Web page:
SLS rollout
The SLS, seen here during a March rollout, will return to the pad on June 6. Credit: NASA/Kim Shiflett

WASHINGTON — NASA has tentatively scheduled the next attempt to fuel the Space Launch System and go through a practice countdown for June 19, two weeks after the vehicle returns to the launch pad.

At a May 27 briefing, NASA officials said they were wrapping up work on the rocket in the Vehicle Assembly Building at the Kennedy Space Center. The rocket returned to the VAB a month ago after three attempts to complete a wet dress rehearsal (WDR) at Launch Complex 39B in the first half of April.

Cliff Lanham, senior vehicle operations manager for NASA’s Exploration Ground Systems program, said a “call to stations” for the rollout is scheduled for the evening of June 5. The rollout will start at around midnight Eastern June 6. That is about six hours later than the first rollout in March, which he said is intended to make it less likely thunderstorms will interfere with the rollout.

That would set NASA up to make its fourth WDR attempt no earlier than June 19, depending on weather and any potential range constraints, he said.

NASA hopes this fourth attempt will be successful, filling both the core stage and the upper stage with liquid hydrogen and liquid oxygen propellants and going through a countdown that stops just before the core stage’s engines would ignite. However, Tom Whitmeyer, deputy associate administrator for common exploration systems development, said the agency will “add a little schedule this time around to make sure if we have to do more than one wet dress rehearsal attempt, we’re ready to support that.”

Whitmeyer and Lanham said they felt confident workers had fixed the problems experienced during the April WDR attempts, including replacing a helium check valve in the upper stage and tightening flange bolts on an umbilical believed to be the source of a hydrogen leak. “All the things we’ve seen so far have been very positive in terms of the actual performance of the hardware,” Whitmeyer said.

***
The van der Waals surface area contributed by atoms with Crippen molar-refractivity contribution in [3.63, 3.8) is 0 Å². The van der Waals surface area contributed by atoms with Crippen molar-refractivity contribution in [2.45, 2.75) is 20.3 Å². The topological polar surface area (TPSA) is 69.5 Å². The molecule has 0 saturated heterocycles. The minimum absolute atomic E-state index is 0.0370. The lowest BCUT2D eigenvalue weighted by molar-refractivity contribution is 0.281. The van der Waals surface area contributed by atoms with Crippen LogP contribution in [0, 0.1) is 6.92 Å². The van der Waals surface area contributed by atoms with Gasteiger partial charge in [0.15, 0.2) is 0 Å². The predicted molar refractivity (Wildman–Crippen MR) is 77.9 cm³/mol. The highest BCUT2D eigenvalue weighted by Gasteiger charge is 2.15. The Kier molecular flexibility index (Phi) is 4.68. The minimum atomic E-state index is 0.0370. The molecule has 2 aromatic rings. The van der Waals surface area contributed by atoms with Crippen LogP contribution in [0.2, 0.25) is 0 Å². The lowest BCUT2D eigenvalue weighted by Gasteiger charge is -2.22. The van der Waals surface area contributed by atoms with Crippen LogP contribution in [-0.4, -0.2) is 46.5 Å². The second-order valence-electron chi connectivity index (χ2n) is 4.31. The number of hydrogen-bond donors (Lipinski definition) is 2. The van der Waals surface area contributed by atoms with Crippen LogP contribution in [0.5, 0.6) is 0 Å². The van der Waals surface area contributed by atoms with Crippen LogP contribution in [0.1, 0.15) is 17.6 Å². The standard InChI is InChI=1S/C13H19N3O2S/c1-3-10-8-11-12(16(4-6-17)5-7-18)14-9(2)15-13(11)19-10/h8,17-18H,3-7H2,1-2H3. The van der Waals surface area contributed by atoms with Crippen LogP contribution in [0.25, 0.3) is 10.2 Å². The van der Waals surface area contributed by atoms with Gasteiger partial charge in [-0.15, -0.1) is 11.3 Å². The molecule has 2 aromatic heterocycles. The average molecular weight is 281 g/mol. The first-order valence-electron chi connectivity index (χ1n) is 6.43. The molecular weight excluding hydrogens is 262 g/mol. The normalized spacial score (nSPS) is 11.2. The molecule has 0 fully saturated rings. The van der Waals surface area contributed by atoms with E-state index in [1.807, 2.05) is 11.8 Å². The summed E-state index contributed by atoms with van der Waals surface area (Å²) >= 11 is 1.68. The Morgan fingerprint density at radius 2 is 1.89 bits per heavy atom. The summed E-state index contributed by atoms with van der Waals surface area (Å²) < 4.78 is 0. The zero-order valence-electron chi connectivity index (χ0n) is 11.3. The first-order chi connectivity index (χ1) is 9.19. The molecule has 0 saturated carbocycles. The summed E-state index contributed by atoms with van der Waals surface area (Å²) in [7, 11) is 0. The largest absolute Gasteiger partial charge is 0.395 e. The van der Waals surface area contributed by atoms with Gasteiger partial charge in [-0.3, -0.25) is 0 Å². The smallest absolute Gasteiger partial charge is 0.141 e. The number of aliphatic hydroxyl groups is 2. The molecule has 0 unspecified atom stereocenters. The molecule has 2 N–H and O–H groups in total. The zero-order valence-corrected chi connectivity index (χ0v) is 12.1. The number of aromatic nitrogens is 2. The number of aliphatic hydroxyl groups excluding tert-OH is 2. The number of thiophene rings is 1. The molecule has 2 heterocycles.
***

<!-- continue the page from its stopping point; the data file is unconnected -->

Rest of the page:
While the SLS was back in the VAB, Air Liquide, the contractor that runs the nitrogen gas distribution system at the center, completed an upgrade to increase the amount of gas available for SLS operations, an issue that cropped up during the earlier WDR attempts. That upgraded system completed a 34-hour test that exceeded the requirements for SLS, said John Blevins, NASA SLS chief engineer.

NASA also used the vehicle’s time to perform some work that was scheduled for after the WDR. That included opening up the Orion spacecraft and installing some of the payloads it will carry on the uncrewed Artemis 1 mission and removing instrumentation on the SLS used to measure the loads on it during the first rollout.

Thar work, Lanham said, “will really help us from the standpoint of the volume of work” that will need to be done after WDR to get the vehicle ready for launch. He didn’t give an estimate of how much time NASA saved by doing that work early, but noted doing it now avoided delays from “nonconformances” technicians encountered.

“It allows us to lessen the demand on our resources when we do get back in the VAB and, I feel, lessen the risk on our overall schedule for rolling back out for launch,” he said.

Agency officials have previously stated they will wait until after the WDR is complete to set a formal launch date for Artemis 1, but Whitmeyer reiterated recent statements by officials, including NASA Administrator Bill Nelson, that NASA hopes to launch the mission in August. NASA has published launch windows for the mission of July 26 through Aug. 10, excluding Aug. 1, 2 and 6, as well as Aug. 23 through Sept. 6, excluding Aug. 30, 31 and Sept. 1.

Jeff Foust writes about space policy, commercial space, and related topics for SpaceNews. He earned a Ph.D. in planetary sciences from the Massachusetts Institute of Technology and a bachelor’s degree with honors in geophysics and planetary science...